Intranasal Delivery of Emergency Epinephrine Takes Another Step Toward Realization
Concerning anaphylaxis emergencies and epinephrine, imagine if an "Epi nasal spray" became a viable treatment option instead of an intermuscular EAI injection device. It might happen sooner that you might think; new devices are being developed that don't require using a needle. And some of them do look very promising.
By Dave Bloom
We’ve been following the progress of ARS Pharma’s and Bryn Pharma’s intranasal emergency epinephrine devices as they make their way through clinical trials. These devices are meant to provide a needle-free alternative to today’s auto-injectors for the treatment of anaphylaxis.
Now, yet another company is reporting promising results in the race to bring an intranasal device to market, although this one does so differently.
Nasus Pharma based in Tel Aviv is reporting positive results from a pilot study of their FMXIN002 candidate. Unlike the other devices, this device stores and delivers epinephrine in powder form.
According to Nasus, the pilot study is the first human study of powder epinephrine and provides additional compelling evidence to the robustness of their intranasal powder technology in addition to the recently published results of their intranasal naloxone study.
Said Nasus Pharma CEO, Dr Dalia Megiddo:
The results of the study with FMXIN002 powder intranasal Epinephrine show that it can provide a safer and more effective rescue for the emergency treatment of life-threatening allergic reactions by providing an easy-to-use device and quicker absorption of Epinephrine.
During the study, twelve volunteers with known seasonal allergies received three-sequenced treatments with either 0.3 mg intramuscular (IM) epinephrine via an autoinjector or FMXIN002 in dosages of 1.6 and 3.2 mg. Each intranasal dosage was tested under normal conditions and under nasal allergen challenge in which nasal congestion was created to simulate the congestion of the nose in anaphylaxis.
All in all, five treatments were given in a cross-over design to compare the response to epinephrine delivered by FMXIN002 or injection with and without a nasal allergen challenge.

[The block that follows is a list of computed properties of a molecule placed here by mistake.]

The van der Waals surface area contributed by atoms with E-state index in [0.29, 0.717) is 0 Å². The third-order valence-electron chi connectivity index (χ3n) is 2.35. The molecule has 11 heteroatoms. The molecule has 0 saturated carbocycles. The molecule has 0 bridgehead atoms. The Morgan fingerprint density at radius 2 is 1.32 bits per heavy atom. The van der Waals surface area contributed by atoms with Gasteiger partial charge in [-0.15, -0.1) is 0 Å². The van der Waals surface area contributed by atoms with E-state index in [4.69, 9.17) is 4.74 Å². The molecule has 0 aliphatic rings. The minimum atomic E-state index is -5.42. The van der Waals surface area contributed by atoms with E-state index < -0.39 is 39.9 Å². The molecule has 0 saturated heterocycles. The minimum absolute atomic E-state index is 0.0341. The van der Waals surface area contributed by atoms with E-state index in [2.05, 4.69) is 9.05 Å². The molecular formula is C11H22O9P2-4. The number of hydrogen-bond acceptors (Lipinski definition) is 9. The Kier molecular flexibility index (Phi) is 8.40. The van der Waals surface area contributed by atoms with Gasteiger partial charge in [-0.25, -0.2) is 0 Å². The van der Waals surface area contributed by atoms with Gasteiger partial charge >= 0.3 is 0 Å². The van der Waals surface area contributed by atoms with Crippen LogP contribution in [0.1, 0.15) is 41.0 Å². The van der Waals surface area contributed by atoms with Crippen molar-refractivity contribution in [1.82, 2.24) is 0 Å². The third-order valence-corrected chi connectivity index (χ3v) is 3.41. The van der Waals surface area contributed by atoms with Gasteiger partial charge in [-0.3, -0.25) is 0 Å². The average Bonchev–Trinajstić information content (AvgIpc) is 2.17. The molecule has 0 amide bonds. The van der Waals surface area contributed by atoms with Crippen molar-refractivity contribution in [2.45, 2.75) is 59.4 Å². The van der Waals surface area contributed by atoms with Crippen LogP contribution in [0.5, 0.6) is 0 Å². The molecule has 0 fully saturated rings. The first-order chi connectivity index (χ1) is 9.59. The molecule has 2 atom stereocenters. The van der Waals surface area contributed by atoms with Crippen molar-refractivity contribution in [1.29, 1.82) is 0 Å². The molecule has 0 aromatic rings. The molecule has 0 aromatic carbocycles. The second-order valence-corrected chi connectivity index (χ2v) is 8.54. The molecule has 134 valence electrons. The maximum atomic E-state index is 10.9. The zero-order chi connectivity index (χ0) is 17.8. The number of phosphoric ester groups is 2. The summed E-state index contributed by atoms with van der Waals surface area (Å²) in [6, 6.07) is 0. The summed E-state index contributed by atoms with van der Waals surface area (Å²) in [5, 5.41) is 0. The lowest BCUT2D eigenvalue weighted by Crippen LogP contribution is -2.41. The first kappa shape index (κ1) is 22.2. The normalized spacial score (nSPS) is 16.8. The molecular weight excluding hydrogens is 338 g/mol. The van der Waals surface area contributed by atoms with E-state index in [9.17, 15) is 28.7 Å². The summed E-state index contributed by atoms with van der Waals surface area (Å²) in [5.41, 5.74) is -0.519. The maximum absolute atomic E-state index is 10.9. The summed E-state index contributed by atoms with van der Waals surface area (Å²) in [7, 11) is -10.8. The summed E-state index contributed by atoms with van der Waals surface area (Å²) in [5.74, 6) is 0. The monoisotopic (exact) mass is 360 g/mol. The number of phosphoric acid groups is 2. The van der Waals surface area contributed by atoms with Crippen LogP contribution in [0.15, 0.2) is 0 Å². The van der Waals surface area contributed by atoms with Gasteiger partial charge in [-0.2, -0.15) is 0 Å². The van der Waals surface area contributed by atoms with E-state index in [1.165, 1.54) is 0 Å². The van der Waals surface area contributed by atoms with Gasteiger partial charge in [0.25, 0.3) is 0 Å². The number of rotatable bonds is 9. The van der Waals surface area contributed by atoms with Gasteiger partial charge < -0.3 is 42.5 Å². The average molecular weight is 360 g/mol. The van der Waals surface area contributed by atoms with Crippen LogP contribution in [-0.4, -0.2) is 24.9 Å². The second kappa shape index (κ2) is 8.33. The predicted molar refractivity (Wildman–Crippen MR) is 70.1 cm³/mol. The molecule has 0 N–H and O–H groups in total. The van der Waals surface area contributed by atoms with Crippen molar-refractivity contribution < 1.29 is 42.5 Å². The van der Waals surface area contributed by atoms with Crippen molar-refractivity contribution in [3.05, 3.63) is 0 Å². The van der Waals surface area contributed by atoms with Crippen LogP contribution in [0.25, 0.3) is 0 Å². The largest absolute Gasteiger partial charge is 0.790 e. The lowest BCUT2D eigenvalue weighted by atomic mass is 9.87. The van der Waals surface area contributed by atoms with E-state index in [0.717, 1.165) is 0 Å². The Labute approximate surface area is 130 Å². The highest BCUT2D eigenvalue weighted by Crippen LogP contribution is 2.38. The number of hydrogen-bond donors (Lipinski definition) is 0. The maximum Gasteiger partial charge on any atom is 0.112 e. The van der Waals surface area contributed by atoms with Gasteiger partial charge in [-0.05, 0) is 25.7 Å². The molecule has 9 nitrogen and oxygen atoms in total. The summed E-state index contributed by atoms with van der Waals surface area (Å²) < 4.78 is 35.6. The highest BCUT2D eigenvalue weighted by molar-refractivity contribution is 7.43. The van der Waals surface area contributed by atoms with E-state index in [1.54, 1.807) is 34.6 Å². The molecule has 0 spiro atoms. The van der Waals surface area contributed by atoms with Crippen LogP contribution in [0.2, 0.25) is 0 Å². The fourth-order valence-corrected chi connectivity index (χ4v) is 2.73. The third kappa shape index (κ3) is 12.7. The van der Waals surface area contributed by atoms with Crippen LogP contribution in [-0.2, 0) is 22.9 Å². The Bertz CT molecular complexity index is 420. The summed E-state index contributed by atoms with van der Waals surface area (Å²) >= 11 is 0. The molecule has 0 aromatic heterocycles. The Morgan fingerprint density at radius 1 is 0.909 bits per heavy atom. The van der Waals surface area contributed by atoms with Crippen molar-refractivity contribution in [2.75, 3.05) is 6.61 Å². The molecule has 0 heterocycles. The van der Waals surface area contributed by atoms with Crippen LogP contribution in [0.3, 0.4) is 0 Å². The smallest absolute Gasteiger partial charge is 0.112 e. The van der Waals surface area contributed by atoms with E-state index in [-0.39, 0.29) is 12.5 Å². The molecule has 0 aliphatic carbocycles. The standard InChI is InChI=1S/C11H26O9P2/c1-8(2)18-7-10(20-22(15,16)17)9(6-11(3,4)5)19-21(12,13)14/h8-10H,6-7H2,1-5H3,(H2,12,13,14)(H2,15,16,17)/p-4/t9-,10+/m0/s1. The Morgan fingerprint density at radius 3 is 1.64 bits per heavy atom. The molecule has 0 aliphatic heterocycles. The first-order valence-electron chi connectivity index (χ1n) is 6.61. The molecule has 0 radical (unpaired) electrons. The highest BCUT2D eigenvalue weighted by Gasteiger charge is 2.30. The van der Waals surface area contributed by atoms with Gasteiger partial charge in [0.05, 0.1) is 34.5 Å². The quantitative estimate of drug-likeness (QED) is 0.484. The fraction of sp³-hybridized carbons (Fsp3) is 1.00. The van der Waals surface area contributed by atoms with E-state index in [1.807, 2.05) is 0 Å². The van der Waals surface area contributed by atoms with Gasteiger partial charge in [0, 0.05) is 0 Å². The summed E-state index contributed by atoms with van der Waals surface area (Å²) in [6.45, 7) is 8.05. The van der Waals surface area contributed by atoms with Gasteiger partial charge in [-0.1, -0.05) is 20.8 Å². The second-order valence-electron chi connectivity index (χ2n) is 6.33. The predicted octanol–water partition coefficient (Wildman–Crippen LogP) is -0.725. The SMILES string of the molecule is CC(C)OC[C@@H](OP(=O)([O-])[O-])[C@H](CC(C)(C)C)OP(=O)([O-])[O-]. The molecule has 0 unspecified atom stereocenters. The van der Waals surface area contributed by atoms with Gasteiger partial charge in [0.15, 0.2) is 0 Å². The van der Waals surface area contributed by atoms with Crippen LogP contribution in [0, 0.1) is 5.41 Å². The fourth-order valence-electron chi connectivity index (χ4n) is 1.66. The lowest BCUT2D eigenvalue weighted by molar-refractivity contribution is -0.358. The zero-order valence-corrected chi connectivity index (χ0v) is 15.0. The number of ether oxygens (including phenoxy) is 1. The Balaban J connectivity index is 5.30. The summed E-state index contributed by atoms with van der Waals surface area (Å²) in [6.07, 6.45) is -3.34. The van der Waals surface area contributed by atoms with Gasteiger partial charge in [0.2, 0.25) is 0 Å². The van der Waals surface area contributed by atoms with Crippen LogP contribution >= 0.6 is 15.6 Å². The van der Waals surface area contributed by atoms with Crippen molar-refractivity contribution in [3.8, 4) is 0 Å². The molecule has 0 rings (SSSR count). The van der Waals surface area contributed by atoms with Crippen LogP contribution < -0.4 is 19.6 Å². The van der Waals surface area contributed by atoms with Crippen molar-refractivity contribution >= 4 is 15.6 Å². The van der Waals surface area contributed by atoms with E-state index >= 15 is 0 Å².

The results demonstrate that the exposure and maximum plasma level of a 3.2 mg FMXIN002 dose was comparable to a 0.3 mg IM injection of epinephrine under normal nasal conditions.
The time to maximum plasma level and time to 100pg/mL of a 3.2 mg FMXIM001 dose was significantly faster than IM injection.
FMXIN002 showed a significantly superior pharmacokinetic profile especially during the first 30 minutes in a simulation of the real-life nasal congestions that occurs in severe allergic reactions:
- peak concentration (Cma) was double, compared to IM autoinjector (1110 vs 551);
- AUC (0-8h) was 56% higher (672 vs. 431);
- the amount of time the epinephrine was present at the maximum concentration in serum (Tmax) was significantly shorter (2.0 min vs. 19.8 min).
The treatment was well tolerated with no significant side effects and there were no excess changes in physiological parameters.
Said Dr Megiddo:
In cases of severe life-threatening allergic reaction, the therapeutic time window is very short and immediate rescue with Epinephrine is required. Therefore, the pharmacokinetics/pharmacodynamics of epinephrine rescue are extremely important for this immediate period.
Failure to administer epinephrine promptly has been identified as the most important factor contributing to death in patients with allergies. Parents and caregivers are often reluctant to give injections. A user-friendly, simple nasal inhaler could make the much-needed rescue therapy be given in time.
This, in addition to the significantly shorter time to therapeutic blood levels and higher dose in the relevant first half an hour [provided by] FMXIN002 could change dramatically the risks associated with severe allergy and anaphylaxis.